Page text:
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We have been assigned a block of 64 IP's by ARIN (/26). We have a private range that is a /22. Every time we get a new block of public IP's we NAT them to the next available addresses in that range, so no new private subnets being made for this new /26 block.

My question is: how many will be usable by hosts? Normally I'd say 61 (1 for network, 1 for gateway, 1 for broadcast) but with a public block not sure.

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  • to have someone properly answer this question you must include details about the amount of users/services/etc. Also, this is probably a better question for chat since it is opinion-oriented. If you are able to provide services and approx # of hosts I will gladly answer with the math that i would recommend Commented Dec 9, 2013 at 17:09
  • Those details aren't necessary at all. It's simple: 64 public IP's from ARIN, how many are usable/NATable and why?
    – A L
    Commented Dec 9, 2013 at 17:11
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    This is still worded as an opinion-based question, please revise it. Your question is akin to "i have a /24, what ip do i give my router and how many do i assign to hosts?" If your question is simply asking how many of the 64 addresses do you have the CAPABILITY to nat, that is a different question than what you have asked. Commented Dec 9, 2013 at 17:25
  • Edited for clarity, I was asking about capability. I included a bit more context as well. Thanks for your help!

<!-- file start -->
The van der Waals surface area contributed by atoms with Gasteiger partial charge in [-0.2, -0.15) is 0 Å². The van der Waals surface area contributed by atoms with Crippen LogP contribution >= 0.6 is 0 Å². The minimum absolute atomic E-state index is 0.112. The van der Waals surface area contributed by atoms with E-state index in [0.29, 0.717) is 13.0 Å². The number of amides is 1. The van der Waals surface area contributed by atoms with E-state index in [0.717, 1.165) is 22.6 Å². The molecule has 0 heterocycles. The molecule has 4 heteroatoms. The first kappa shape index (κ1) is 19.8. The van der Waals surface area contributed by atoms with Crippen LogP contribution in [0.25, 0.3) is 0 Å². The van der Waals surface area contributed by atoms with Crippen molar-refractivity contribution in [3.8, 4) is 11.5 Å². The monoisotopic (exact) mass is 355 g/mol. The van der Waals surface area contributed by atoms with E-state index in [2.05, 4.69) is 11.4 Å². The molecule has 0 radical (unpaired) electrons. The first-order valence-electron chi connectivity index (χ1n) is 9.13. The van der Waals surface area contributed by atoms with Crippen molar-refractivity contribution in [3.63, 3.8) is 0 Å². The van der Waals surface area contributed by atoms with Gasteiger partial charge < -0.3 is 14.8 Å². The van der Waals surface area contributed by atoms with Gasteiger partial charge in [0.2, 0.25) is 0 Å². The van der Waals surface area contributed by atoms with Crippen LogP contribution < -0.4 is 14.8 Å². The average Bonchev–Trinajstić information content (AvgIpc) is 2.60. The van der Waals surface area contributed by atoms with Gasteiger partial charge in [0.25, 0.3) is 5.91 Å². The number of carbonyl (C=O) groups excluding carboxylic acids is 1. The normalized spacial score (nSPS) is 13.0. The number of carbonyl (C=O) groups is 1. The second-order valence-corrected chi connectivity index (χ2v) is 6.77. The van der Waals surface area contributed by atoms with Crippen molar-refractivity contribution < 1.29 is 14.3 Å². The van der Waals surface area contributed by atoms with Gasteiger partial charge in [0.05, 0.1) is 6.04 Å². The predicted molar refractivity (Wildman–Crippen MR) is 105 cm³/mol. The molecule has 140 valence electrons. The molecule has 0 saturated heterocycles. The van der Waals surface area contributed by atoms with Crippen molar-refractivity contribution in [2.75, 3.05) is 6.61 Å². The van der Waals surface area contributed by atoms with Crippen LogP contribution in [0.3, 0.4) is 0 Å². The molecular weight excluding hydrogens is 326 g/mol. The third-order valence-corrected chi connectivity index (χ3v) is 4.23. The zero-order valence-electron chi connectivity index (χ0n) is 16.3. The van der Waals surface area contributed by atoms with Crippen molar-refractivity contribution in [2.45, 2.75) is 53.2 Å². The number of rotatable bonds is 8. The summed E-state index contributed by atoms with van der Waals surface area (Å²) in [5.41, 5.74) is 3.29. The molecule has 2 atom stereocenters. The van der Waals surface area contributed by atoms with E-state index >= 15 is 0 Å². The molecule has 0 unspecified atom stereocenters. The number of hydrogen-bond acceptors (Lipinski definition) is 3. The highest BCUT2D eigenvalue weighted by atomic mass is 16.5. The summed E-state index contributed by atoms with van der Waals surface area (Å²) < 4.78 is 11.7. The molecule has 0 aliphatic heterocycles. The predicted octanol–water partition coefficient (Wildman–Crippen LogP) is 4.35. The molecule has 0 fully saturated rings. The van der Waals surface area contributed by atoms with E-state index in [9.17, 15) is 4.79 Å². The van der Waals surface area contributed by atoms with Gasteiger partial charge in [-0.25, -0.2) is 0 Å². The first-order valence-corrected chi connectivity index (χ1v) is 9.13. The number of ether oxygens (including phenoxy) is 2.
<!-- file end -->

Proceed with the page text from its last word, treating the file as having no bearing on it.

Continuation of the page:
– A L
    Commented Dec 9, 2013 at 17:37
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    This still really hinges on the equipment in use and how the network is designed. This could be all of them, or it could be 61, 59, etc.
    – YLearn
    Commented Dec 9, 2013 at 18:08

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IP addresses are IP addresses are IP addresses. Until (and unless!) you end up with an assignment of IP addresses in an ethernet (or ethernet-like) network, there is no concept of "network address" "broadcast address" and the like.

NAT functions are not "an ethernet(-like) network", so all IP addresses in a block like that are usable in a NAT configuration.

There's a very strong argument to be made for not setting NAT configurations up like that, though. If you're just mapping one set of IP addresses up as 1-1 NAT mappings to another "private" (air-quotes intended) set of IP addresses, then why not just assign the public addresses directly onto the systems and eliminate the NAT altogether?

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  • Hey Jeff, thanks for a clear answer. As far as why they're not assigned directly to the boxes I couldn't say as I'm not directly involved with those decisions, I just saw the ticket on our end and the discussion along the same line and it made me wonder :)
    – A L
    Commented Dec 11, 2013 at 16:24

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